Albany Agenda

Exclusive: Advocates who killed LaSalle nomination have a new target

The progressive advocacy group Center for Community Alternatives is raising questions about Gov. Kathy Hochul’s nomination of Judge Laura Ward as an interim justice on the state Supreme Court.

New York County Supreme Court

New York County Supreme Court Rocky89/Getty Images

Criminal justice advocates central to killing Judge Hector LaSalle’s nomination to the state’s top court are once again taking aim at Gov. Kathy Hochul’s judicial nomination, opposing Judge Laura Ward whom the governor has nominated for interim Supreme Court Justice. The advocacy group is also questioning the governor’s office’s claim that Ward’s term would end at the end of the year.

The Center for Community Alternatives, as part of its newly launched campaign The Court New York Deserves, is planning to lobby against Ward’s confirmation before the state Senate votes on the nomination Wednesday or Thursday. Her nomination only became public on Monday, and the state Senate Judiciary Committee is set to consider her on Wednesday. “Our strategy is to convince the Senate on the merits, within the very limited time we have, that they must not confirm her to this position,” said Peter Martin, director of judicial accountability at the Center for Community Alternatives. 

Despite the truncated timeline – his group opposes these kinds of last-minute nominations – Martin believes that the campaign can be successful. “I believe the Senate has shown itself increasingly willing to do its diligence on judicial nominations,” Martin said. “A growing number of senators are interested in learning about judges’ records, and casting the right votes on nomination, and we believe that the Senate will do that in this case.”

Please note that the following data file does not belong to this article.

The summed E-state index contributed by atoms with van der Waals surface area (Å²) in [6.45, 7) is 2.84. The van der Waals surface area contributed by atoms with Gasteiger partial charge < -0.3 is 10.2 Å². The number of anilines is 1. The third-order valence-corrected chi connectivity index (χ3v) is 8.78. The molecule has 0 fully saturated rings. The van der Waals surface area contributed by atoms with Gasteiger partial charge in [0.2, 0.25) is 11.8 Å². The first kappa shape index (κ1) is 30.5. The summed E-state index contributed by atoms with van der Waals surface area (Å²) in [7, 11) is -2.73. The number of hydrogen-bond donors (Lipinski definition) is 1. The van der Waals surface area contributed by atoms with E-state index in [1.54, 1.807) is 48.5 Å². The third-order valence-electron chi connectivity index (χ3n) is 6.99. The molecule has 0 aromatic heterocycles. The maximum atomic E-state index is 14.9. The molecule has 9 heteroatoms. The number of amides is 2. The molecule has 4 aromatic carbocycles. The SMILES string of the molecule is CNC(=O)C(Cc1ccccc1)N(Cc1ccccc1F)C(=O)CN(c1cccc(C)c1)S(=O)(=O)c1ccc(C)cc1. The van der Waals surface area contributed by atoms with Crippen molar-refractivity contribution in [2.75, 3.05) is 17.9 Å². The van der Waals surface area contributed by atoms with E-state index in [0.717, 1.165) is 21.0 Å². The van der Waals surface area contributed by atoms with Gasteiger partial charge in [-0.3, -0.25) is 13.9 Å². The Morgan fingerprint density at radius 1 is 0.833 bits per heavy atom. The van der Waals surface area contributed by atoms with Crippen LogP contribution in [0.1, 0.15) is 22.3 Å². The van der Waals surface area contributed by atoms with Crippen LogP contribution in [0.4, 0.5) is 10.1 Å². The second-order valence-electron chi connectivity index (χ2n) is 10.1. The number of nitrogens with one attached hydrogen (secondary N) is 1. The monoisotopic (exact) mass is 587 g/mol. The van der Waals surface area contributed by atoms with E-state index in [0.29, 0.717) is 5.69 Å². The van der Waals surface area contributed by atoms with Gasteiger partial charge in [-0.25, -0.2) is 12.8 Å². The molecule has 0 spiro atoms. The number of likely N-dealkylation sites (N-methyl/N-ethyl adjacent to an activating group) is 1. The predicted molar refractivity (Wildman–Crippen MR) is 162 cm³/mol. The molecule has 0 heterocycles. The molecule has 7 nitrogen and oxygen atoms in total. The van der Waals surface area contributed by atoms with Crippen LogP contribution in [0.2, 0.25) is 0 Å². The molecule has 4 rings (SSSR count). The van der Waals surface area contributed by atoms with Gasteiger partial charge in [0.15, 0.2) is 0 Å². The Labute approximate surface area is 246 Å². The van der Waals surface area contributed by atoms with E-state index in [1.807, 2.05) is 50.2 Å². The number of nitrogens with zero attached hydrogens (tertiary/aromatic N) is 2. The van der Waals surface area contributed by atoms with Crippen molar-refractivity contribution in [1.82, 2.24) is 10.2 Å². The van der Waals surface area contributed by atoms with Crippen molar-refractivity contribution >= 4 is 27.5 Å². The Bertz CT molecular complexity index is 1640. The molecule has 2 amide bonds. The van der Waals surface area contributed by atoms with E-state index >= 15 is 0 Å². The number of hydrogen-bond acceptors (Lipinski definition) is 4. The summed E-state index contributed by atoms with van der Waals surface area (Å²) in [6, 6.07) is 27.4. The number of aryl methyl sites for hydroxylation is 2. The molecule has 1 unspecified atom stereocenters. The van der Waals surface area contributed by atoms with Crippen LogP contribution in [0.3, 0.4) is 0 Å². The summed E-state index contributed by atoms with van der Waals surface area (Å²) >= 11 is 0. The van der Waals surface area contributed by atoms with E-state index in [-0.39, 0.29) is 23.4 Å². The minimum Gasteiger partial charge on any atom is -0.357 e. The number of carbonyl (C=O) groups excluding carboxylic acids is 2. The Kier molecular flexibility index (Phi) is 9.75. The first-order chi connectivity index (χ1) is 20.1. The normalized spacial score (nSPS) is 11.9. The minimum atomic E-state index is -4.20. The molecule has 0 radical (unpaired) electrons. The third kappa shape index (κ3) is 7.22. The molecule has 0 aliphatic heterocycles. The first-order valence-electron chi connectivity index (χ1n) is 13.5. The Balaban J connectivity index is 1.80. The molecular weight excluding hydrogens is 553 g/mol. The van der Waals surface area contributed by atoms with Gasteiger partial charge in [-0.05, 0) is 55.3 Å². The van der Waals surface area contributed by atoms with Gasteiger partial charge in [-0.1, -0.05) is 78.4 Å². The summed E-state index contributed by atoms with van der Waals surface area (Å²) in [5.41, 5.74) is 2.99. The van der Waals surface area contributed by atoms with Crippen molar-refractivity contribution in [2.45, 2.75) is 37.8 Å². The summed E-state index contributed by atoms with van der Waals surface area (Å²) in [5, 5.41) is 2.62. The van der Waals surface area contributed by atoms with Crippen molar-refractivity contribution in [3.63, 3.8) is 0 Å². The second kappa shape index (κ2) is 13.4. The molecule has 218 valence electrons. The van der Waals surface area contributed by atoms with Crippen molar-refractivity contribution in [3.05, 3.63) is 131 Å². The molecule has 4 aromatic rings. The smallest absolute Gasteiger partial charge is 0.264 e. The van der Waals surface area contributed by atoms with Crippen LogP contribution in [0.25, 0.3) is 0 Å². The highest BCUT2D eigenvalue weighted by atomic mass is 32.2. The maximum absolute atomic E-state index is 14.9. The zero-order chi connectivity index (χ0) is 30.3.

Ward was appointed to New York City Criminal Court in 1997, but has been serving as an acting Supreme Court justice since 2000. Despite its name, the Supreme Court – New York’s main trial court – is not the state’s highest court. That’s the state Court of Appeals. There are state Supreme Courts in each of New York’s 62 counties, and there are more than 150 Supreme Court justices in New York City alone. In New York, judges appointed or elected to other positions on the bench often get shifted to the Supreme Court due to shortages. Supreme Court justices are normally elected by the voters. Hochul now has nominated Ward to the position of interim Supreme Court justice, which is meant to fill out the remainder of the term of another judge who has left or retired. 

The difference between being an acting justice and an interim justice is that if Ward is confirmed, she could potentially serve past the mandatory judicial retirement age of 70, depending on when her term expires. She confirmed to City & State she is approaching that age right now, but otherwise declined to comment on her nomination. The chief judge of New York can allow Supreme Court judges to serve until the age of 76 if they are already serving a term – but that doesn’t apply to acting justices.